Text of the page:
Extended reality: five barriers to adoption
Back in 2015, film director Sir Ridley Scott was overseeing the The Man in the High Castle for Amazon and Ryan Gosling in the Blade Runner sequel. Sir Ridley has always experimented with new technologies – he was an early supplier to Amazon’s streaming service – and decided to take a look at virtual reality (VR) as a possible creative medium.
“The problems were complex,” he explained shortly afterwards. “It’s hard to focus on a story when you have infinite choices, and fast cutting and editing make people feel queasy. I’m not sure it’s the best storytelling medium.”
The following year, there was a rush into VR from games companies, documentary makers and artists, but since then, VR penetration has slowed down. There are signs, however, that extended reality (XR) – VR and its more accessible cousins augmented reality (AR) and augmented virtuality – could find a more natural home in the business world.
Accenture’s Technology Vision 2018 survey found that more than 80 per cent of executives believe XR will create a new way for companies to interact, communicate and inform, while 27 per cent say it is very important for their organisations to be a pioneer in extended reality solutions.
And yet growth has been slow for both. “The consumer sector and the enterprise sector have experienced similar amounts of growth, but the majority consensus is that this growth has been weaker than hoped for consumers category,” according to Simon Portman, technology lawyer at Marks & Clerk. So what are the five biggest barriers to entry and how easy are they to overcome?
01 No standardisation
“There are more than eight different VR/AR platforms that developers work on, with no clear leader in sight and no concerted effort towards standardisation,” explains Thanos Malevitis, Accenture Strategy’s managing director for technology, communications and media. “Major platform companies with advanced software, hardware and content capabilities may be able to go it alone by taking advantage of ‘winner takes most’ platform dynamics, but others will need to work together in robust ecosystems to overcome the lack of standards and realise the full potential of their investments.”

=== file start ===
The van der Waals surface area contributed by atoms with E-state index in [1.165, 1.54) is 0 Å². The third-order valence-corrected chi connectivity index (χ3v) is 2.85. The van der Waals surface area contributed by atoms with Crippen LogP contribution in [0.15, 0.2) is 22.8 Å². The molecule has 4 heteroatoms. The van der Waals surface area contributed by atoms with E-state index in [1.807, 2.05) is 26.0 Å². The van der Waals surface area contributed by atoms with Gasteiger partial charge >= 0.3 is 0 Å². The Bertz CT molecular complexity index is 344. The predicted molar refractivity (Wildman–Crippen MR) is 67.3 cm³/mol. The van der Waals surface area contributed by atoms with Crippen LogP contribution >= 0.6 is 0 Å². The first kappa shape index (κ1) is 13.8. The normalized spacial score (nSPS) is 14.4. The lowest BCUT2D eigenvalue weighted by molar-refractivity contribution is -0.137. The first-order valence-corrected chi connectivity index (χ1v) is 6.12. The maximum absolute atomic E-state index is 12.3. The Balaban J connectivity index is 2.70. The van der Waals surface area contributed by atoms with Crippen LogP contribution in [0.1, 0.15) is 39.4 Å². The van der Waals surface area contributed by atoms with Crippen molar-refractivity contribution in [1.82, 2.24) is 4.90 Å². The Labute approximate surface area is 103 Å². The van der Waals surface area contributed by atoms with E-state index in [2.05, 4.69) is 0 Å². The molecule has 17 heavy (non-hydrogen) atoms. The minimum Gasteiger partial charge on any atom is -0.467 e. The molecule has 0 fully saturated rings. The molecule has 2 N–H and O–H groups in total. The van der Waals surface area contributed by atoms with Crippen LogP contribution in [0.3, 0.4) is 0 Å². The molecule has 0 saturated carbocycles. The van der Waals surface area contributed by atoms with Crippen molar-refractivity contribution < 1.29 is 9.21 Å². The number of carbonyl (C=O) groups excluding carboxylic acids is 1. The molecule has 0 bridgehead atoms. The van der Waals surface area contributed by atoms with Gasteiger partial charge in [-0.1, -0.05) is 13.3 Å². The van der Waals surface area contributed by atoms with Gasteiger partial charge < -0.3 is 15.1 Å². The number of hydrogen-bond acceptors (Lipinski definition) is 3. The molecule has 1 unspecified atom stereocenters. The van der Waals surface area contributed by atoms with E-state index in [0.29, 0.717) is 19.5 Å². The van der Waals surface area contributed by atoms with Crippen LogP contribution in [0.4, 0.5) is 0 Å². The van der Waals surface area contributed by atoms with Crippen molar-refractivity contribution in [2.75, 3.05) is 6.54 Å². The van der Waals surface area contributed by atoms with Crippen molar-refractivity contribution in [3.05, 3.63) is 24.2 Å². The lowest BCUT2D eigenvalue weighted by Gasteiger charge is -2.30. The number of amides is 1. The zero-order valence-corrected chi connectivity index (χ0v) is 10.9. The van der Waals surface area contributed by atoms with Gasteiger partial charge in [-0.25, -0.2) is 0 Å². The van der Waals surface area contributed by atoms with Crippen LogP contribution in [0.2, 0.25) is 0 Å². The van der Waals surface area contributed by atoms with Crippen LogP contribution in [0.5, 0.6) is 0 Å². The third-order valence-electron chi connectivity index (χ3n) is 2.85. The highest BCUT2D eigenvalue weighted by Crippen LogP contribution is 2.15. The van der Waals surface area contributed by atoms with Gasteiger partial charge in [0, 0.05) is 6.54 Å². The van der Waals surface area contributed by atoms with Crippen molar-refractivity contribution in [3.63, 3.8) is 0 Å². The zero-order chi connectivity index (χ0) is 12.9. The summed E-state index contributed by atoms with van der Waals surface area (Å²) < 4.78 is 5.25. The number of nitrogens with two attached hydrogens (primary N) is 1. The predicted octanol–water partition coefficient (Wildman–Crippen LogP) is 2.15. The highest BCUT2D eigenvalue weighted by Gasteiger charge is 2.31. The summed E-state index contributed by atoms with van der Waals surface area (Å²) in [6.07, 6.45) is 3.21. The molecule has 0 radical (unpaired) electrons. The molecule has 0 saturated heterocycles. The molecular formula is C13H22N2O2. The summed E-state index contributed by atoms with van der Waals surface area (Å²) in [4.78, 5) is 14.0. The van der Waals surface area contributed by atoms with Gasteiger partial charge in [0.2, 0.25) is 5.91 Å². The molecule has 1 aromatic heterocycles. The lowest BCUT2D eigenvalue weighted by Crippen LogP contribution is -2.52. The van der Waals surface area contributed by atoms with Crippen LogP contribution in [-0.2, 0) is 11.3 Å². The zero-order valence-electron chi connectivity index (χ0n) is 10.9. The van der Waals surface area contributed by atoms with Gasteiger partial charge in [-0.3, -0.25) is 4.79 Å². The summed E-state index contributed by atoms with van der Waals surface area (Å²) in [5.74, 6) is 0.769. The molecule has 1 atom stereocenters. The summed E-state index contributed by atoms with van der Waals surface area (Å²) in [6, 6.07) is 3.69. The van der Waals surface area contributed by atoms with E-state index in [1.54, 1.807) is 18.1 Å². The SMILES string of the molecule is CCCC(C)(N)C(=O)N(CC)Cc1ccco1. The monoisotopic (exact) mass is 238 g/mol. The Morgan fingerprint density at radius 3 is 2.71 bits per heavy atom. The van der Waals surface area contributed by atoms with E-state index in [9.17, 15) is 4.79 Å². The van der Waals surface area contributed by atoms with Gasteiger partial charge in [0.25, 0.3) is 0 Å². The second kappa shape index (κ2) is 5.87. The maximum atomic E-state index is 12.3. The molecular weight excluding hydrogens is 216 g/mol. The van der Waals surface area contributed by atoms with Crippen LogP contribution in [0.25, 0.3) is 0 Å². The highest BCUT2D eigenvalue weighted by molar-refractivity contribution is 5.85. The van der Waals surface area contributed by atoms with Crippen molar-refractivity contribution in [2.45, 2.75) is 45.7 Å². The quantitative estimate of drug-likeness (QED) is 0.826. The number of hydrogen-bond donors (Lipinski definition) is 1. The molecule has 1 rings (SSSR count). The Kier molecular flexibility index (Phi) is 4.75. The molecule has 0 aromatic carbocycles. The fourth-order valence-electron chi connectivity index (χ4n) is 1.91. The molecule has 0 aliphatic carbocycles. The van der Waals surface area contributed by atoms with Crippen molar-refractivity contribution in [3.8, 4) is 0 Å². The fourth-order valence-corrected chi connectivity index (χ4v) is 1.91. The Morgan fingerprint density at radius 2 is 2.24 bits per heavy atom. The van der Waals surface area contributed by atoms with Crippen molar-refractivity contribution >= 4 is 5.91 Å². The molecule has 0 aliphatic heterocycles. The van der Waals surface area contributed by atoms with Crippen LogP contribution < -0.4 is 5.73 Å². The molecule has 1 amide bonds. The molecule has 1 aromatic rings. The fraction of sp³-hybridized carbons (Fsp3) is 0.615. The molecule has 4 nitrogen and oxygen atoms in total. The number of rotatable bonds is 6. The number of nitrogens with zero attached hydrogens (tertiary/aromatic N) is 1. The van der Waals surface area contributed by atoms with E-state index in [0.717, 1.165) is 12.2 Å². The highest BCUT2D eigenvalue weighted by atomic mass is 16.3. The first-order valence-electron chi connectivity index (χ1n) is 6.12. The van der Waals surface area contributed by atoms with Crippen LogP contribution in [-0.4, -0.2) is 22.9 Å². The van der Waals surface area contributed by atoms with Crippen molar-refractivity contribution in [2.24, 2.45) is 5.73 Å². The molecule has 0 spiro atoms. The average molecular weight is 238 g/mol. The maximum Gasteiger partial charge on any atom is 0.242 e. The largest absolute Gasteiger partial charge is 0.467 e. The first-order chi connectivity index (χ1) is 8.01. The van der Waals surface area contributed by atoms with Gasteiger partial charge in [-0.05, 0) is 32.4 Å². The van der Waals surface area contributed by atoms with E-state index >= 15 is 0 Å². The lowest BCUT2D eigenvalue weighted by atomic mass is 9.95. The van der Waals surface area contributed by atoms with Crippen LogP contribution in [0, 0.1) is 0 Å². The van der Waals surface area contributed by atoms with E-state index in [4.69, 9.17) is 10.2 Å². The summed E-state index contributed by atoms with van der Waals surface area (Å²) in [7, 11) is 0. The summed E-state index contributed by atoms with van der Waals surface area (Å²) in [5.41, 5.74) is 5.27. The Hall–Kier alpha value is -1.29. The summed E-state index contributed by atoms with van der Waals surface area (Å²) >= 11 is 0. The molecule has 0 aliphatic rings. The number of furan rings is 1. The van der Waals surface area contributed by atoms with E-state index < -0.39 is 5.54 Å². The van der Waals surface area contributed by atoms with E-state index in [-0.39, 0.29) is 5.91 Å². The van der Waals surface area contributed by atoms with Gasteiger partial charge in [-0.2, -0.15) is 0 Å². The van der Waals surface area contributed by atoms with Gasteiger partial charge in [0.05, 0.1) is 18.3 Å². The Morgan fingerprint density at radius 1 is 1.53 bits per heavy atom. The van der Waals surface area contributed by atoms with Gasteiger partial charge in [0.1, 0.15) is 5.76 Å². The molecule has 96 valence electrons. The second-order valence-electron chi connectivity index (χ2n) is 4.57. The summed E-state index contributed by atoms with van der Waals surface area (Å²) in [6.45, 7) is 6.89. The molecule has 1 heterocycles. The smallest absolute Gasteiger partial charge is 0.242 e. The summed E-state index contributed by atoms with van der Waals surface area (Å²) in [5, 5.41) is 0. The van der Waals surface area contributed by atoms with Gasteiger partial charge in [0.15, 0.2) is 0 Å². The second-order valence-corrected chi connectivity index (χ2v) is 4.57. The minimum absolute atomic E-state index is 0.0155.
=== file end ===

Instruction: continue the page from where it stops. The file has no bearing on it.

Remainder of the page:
There is an OpenXR initiative from the likes of Oculus, Vale, Unity, Epic, Samsung, Magic Leap and Google, among others, which aims to develop a cross-platform VR standard so applications only need to be written once to run on any VR system. Until the standard is in the market, purchasing decisions on extended reality may be held up.
Currently VR and AR headsets are bulky and expensive, tethered to specific platforms and unable to display realistic pictures. This has alienated consumers and hindered the development of business-to-consumer XR. Again, AR is performing better than VR in this area. Solomon Rogers, founder and chief executive of immersive content specialist Rewind, cites German lift manufacturer Thyssen, which has deployed mixed reality HoloLens for its technicians as it “has so many different models of lift that not every technician knows every lift”. He explains: “They can look at a lift and navigate fixing it with a feed back to base.”
Although in a market with no clearly defined leader, even Microsoft HoloLens has issues with convenience and price tag, which lowers the chances for widespread corporate use, according to Andrew Makarov, head of mobile development at MobiDev. The answer might be right under our noses as mobile phones are proving successful at delivering AR, although with VR they’re less consistent.
Ironically, there’s already evidence that the smartphone itself will disappear as extended reality spreads. In the future, phones will be smart wearables, like earbuds that have biometric sensors and speakers, or rings and bracelets that can sense motion, and glasses that record and display information, according to Amy Webb, founder of the Future Today Institute.